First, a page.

Back maybe a year ago I was persuaded (by my daughter no less) to try a book written in free verse. This was a HUGE leap of faith for me, and all of you doubters out there, you need to hear this. I have never "gotten" poetry, I'm resistant to it, and generally avoid it at all costs. So to me, free verse = poetry = something awful.
However, please trust me on this one. Free verse is not poetry. It is normal prose written in a pretty way on the page, with some rhythm to it, nothing more. So drop that baggage where you stand and come walk with me for a few minutes.
Ellen Hopkins is known for her edgy YA material, written in free verse. Since I know now that free verse is totally my thing, I made a vow to check her out this year. This was my first stab at her work, because a whole bunch of you pointed me in this direction.
Synopsis: "Perfect" is narrated by four individuals, all teens nearing the end of their high school years, all struggling with the pressures placed upon them by society, peers and parents.
Cara is your classic over-achiever, with the pressure of the world's future placed on her shoulders by her parents...she must excel at her grades and get into Stanford. She has the perfect boyfriend, she is a cheerleader. The fact that her twin brother just attempted to kill himself and is now into a psychiatric hospital just adds to the stress. When Cara begins to doubt who she truly is, she fears the new Cara will never be acceptable to her peers or her parents.
Kendra has the perfect face and perfect body. Who cares about college when everyone has told her she will be on the runway someday, making millions. But how far will she go to make this dream come true? Starvation? Drugs? Surgeries?
Sean, Cara's perfect boyfriend, lives his life for two things. His future with Cara, and to fine-tune his body so he can get a full-ride scholarship for baseball. He knows that his mother and father, who have both passed away, would approve of his plans for the future. But when his God-given gifts are not enough to suit him, he turns to steroids to give him that extra edge, not realizing all the repercussions that come with it.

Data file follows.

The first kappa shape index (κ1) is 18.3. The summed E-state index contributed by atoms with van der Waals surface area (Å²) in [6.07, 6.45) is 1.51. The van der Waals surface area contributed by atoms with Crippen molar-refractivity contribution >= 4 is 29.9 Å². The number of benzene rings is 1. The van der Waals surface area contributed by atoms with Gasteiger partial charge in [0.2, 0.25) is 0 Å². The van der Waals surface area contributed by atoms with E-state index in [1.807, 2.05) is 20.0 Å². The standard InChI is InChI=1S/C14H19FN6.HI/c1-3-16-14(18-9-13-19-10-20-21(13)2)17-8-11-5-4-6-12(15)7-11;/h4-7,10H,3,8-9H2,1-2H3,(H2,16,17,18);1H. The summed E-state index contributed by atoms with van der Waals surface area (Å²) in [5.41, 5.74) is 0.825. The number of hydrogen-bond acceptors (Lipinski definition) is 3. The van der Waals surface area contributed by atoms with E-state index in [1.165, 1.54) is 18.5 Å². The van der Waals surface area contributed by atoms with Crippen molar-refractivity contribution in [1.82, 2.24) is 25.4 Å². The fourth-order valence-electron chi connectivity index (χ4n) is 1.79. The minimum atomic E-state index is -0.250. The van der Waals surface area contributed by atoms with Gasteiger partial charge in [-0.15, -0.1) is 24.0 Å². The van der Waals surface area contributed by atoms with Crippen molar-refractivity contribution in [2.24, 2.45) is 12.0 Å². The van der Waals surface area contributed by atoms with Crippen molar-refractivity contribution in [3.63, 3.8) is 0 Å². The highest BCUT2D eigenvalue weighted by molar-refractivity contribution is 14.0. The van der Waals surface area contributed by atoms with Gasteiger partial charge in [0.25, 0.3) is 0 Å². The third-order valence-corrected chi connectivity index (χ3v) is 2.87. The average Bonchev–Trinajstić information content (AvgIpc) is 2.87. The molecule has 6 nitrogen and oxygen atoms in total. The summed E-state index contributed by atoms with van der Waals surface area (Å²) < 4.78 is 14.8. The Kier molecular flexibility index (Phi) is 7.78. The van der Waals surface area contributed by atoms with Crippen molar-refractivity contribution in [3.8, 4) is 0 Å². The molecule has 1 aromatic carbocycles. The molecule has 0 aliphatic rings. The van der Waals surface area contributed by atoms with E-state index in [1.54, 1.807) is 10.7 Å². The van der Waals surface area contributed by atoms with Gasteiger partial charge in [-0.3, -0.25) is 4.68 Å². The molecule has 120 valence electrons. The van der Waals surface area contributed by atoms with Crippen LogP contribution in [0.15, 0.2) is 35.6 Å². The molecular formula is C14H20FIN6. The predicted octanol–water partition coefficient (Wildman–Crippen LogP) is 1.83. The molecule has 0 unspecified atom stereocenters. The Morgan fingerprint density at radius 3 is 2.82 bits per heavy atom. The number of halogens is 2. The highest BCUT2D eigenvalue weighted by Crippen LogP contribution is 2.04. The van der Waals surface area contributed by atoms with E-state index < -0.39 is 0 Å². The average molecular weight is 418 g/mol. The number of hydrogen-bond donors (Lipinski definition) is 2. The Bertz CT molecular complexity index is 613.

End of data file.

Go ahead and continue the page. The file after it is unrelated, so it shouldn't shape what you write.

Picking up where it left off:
Andre, although probably the most level-headed of the bunch, still has battles to fight. His parents have high expectations for his future, but his passion lies in dance, something completely unacceptable and even deemed "gay" to his father. Plus, he is in love with a white girl who doesn't really share his interests.
My thoughts: I know this sounds like a lot of teen angst, something we get in nearly every YA book published. But there is something special in Ellen Hopkins literary voice that makes these four interwoven stories totally compelling. Yes, these are fairly affluent kids and could be viewed as spoiled. But at their core, they are good kids. They are real, they have fears and dreams and feelings. Their voices were authentic and full of emotion.
I understood that these were modern teens with problems that many of them face these days, and this terrifies me. I felt like I was hiding in a high school bathroom and overhearing things I didn't want to know. We have a regular smorgasbord of issues to pick from...eating disorders, homosexuality, drugs, depression, dysfunctional families, alcoholism, promiscuity. I immediately could empathize with why they were feeling the way they did, and reacted the way they did. But at the same time it's horrifying. It was like seeing a devastating automobile accident on the highway and not being able to avert your gaze.
As a parent, I know that it is my inherent nature to want the best for my kids. I want them to find their passion and succeed at it. If I set my expectations high, then they will know no other way. Hey, I don't want them living with me when they are 40, I want them to be responsible, contributing members of society! However, this book was a nudging reminder that parents can push it too far. The genius is finding that middle ground. This book really made me sit down and ponder a few things.
So about this free verse thing...
A few words about the audio production: Free verse is invisible on audio. Which just proves what I said at the beginning...normal prose made pretty on the page.
There was a cast of narrators, one for each of the main characters, which is the way is should be. Aya Cash (who I heard recently on The Dovekeepers and is wonderful), Heather Lind, Aaron Tveit and Tristan Wilds made for an incredible listening experience. I don't know their ages, but they sounded young and embodied youth. Every one of them held their own, and I'd eagerly listen to anything else they do.
5 out of 5 stars